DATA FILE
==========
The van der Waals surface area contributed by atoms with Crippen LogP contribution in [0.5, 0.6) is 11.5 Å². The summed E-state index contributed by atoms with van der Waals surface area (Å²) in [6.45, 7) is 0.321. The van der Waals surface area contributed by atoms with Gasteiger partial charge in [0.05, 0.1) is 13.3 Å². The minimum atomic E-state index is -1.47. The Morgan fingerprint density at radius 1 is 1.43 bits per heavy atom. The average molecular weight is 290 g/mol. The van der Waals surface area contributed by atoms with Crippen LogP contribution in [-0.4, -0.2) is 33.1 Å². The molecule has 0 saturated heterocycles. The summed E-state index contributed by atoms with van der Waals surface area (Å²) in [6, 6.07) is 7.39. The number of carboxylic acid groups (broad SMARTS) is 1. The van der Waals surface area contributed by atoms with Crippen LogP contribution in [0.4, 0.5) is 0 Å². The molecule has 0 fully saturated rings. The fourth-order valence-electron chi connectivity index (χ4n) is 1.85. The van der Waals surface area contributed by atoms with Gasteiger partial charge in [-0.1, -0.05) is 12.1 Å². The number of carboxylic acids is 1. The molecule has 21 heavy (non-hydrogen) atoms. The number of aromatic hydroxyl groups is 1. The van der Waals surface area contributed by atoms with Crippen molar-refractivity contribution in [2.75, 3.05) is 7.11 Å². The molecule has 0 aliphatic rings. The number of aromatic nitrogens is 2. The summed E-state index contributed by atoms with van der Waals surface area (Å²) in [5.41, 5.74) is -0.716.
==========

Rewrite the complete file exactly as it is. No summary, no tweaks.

The van der Waals surface area contributed by atoms with Crippen LogP contribution in [0.5, 0.6) is 11.5 Å². The summed E-state index contributed by atoms with van der Waals surface area (Å²) in [6.45, 7) is 0.321. The van der Waals surface area contributed by atoms with Gasteiger partial charge in [0.05, 0.1) is 13.3 Å². The minimum atomic E-state index is -1.47. The Morgan fingerprint density at radius 1 is 1.43 bits per heavy atom. The average molecular weight is 290 g/mol. The van der Waals surface area contributed by atoms with Crippen LogP contribution in [-0.4, -0.2) is 33.1 Å². The molecule has 0 saturated heterocycles. The summed E-state index contributed by atoms with van der Waals surface area (Å²) in [6, 6.07) is 7.39. The number of carboxylic acid groups (broad SMARTS) is 1. The van der Waals surface area contributed by atoms with Crippen LogP contribution in [0.4, 0.5) is 0 Å². The molecule has 0 fully saturated rings. The fourth-order valence-electron chi connectivity index (χ4n) is 1.85. The van der Waals surface area contributed by atoms with Gasteiger partial charge in [-0.1, -0.05) is 12.1 Å². The number of carboxylic acids is 1. The molecule has 21 heavy (non-hydrogen) atoms. The number of aromatic hydroxyl groups is 1. The van der Waals surface area contributed by atoms with Crippen molar-refractivity contribution in [2.75, 3.05) is 7.11 Å². The molecule has 0 aliphatic rings. The number of aromatic nitrogens is 2. The summed E-state index contributed by atoms with van der Waals surface area (Å²) in [5.41, 5.74) is -0.716.